An overreliance on technology when communicating in the workplace could lead to employees feeling isolated, warns recruiting experts Hays. Modern offices mean professionals are more connected than ever before, however this is limiting the number of face-to-face interactions between colleagues, which is leading to many employees struggling with workplace loneliness. In the latest edition of the Hays Journal, the specialist recruiter asks how organisations can ensure their workforce don’t feel isolated.
Tom Osborne, Managing Director of Hays Malaysia, said; “Considering the digital age has brought colleagues from across the world closer together, it’s ironic that it’s also making us feel more detached in the workplace. It’s important HR professionals and business leaders spot any members of their workforce that may be struggling with loneliness, otherwise the cost of not doing so can be great and could even affect the overall performance of the company through poor productivity and poor retention of key staff.”
A sense of loneliness and detachment can have a direct impact on performance, engagement, wellbeing and can even lead to an employee taking time off. It can also result in a higher turnover of staff if employees decide to seek a career elsewhere due to unhappiness. This can be an issue for businesses if they are suffering from skill shortages and retention of their talented staff is a key priority.
Working remotely is seen as a key benefit to many employees as it offers them flexibility, however, working from home can be a contributing factor to workers feeling lonely. Having a connection with a colleague at work can make a big difference to a person’s wellbeing.
Tom said; “Business leaders need to make sure remote workers visit the office on a regular basis, at least once a week. This will help to combat any feelings of isolation that they may experience from spending the majority of the day by themselves and only interacting with colleagues via a screen and over the phone. To professionals I would advise that they keep an eye on their colleagues, especially those that spend a great deal of time away from the office, often it’s one person that can make a difference.”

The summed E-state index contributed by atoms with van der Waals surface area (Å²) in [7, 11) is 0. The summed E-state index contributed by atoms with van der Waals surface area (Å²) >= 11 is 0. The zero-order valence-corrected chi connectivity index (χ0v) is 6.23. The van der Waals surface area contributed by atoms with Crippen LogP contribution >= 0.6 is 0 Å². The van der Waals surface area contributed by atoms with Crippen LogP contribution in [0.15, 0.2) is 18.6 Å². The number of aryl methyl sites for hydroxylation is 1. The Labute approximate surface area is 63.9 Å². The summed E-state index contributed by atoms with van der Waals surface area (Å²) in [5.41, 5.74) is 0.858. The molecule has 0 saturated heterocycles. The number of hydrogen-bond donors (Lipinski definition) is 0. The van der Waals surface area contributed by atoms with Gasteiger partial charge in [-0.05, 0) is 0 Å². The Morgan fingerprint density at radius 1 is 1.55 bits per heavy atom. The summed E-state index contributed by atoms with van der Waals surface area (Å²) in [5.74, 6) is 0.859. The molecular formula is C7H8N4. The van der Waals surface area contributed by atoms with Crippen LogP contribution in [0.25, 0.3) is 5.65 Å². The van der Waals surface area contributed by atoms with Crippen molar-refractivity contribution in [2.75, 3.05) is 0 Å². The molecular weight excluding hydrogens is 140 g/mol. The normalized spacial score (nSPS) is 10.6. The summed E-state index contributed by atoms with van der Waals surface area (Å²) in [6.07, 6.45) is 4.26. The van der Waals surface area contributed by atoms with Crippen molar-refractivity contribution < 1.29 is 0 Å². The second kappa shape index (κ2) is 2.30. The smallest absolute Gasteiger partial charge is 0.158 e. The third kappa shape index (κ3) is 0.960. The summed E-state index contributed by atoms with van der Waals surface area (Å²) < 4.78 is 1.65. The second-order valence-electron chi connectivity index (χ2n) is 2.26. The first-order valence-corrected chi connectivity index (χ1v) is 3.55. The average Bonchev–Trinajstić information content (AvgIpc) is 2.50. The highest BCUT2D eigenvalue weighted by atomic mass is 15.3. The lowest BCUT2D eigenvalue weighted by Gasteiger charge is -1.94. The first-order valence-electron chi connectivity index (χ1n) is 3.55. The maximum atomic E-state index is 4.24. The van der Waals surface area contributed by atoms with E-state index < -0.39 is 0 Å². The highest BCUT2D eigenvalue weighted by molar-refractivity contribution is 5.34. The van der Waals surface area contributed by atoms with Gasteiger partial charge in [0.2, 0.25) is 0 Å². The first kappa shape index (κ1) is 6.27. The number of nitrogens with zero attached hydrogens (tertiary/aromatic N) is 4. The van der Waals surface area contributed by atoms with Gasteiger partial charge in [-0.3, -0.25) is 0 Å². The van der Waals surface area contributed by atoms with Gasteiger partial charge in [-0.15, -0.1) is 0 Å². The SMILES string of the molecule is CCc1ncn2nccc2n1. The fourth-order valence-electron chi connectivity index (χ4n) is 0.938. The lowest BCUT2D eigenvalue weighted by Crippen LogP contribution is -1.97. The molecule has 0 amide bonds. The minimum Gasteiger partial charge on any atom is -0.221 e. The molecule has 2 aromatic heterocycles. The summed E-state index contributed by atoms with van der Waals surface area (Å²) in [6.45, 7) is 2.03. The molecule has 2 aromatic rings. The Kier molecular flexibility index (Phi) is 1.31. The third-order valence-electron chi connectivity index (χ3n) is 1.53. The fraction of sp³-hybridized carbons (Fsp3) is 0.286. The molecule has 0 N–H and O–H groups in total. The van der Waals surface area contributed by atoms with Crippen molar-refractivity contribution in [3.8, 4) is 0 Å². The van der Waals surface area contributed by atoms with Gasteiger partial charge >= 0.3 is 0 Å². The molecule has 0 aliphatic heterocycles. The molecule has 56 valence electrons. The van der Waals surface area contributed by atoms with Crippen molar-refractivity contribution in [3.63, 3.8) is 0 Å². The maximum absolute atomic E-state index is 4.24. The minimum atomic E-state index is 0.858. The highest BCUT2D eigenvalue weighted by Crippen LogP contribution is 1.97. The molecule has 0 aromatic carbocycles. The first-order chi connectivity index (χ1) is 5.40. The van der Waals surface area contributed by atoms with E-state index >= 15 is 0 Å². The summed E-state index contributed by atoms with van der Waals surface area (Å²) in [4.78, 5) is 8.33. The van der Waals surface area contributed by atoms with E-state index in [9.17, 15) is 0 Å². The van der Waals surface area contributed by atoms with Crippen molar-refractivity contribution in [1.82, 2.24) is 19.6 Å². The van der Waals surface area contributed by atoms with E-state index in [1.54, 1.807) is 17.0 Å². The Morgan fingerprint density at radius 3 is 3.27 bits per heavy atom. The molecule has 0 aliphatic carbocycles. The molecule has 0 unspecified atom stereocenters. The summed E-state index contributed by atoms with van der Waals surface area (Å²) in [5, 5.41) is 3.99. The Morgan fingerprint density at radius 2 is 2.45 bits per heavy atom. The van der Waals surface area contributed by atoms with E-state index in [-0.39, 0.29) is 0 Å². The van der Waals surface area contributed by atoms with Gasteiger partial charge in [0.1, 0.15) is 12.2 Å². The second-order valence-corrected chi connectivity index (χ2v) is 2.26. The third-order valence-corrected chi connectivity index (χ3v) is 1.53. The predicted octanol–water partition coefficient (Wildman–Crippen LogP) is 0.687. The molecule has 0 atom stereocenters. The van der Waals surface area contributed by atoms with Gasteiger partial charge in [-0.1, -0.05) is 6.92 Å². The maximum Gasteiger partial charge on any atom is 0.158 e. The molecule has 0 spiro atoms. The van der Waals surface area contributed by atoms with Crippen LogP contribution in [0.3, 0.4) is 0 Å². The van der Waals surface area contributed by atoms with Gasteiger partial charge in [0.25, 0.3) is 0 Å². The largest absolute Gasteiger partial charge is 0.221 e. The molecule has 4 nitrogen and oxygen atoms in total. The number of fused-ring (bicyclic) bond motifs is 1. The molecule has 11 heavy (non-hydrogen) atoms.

Emma Mamo, Head of Workplace Wellbeing at mental health charity Mind, says loneliness and feeling isolated isn’t a mental health problem but can be a contributing factor. “Feeling lonely can contribute to developing things like anxiety and depression, while people living with mental health problems are more likely to feel lonely.”
Hays highlights four ways to fight loneliness in the workplace
1. Concentrate on culture
Try to build a culture that focuses on inclusion for all colleagues in your organisation.
2. Encourage conversation
Ensure your people feel comfortable talking to each other or their line managers if they are struggling with feelings of loneliness.
3. Make them meet
Ensure that staff who work in an isolated location regularly get some time in the office working with their peers.
4. Start social
Establish social groups in your organisation and ensure staff who may feel lonely, such as remote workers, are invited and encouraged to attend.
Work can have a huge impact on mental health, Emma Mamo explains. “If, for example, there is a lack of internal communication or if staff are often required to work on their own, you can see why, when left unsupported, employees may experience a deterioration in their health and changes to their performance. That’s why it’s really important that employers take an active role in helping employees stay well and supporting staff when they need it – as well as looking after themselves.”